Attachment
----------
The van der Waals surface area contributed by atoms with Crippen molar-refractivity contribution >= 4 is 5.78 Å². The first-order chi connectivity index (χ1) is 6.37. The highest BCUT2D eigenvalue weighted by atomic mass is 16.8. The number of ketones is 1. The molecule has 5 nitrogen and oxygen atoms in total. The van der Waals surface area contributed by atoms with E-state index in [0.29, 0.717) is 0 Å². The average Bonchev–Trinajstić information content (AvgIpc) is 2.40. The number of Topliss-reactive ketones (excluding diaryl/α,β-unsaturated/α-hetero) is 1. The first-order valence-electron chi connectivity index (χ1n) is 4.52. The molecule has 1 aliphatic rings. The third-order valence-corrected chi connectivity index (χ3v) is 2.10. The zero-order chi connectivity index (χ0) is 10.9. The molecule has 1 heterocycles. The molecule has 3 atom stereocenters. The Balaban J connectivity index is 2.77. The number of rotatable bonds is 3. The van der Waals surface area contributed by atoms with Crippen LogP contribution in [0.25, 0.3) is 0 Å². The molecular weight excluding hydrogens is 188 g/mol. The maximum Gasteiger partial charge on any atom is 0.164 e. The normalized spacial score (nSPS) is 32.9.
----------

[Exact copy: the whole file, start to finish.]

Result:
The van der Waals surface area contributed by atoms with Crippen molar-refractivity contribution >= 4 is 5.78 Å². The first-order chi connectivity index (χ1) is 6.37. The highest BCUT2D eigenvalue weighted by atomic mass is 16.8. The number of ketones is 1. The molecule has 5 nitrogen and oxygen atoms in total. The van der Waals surface area contributed by atoms with E-state index in [0.29, 0.717) is 0 Å². The average Bonchev–Trinajstić information content (AvgIpc) is 2.40. The number of Topliss-reactive ketones (excluding diaryl/α,β-unsaturated/α-hetero) is 1. The first-order valence-electron chi connectivity index (χ1n) is 4.52. The molecule has 1 aliphatic rings. The third-order valence-corrected chi connectivity index (χ3v) is 2.10. The zero-order chi connectivity index (χ0) is 10.9. The molecule has 1 heterocycles. The molecule has 3 atom stereocenters. The Balaban J connectivity index is 2.77. The number of rotatable bonds is 3. The van der Waals surface area contributed by atoms with Crippen LogP contribution in [0.25, 0.3) is 0 Å². The molecular weight excluding hydrogens is 188 g/mol. The maximum Gasteiger partial charge on any atom is 0.164 e. The normalized spacial score (nSPS) is 32.9.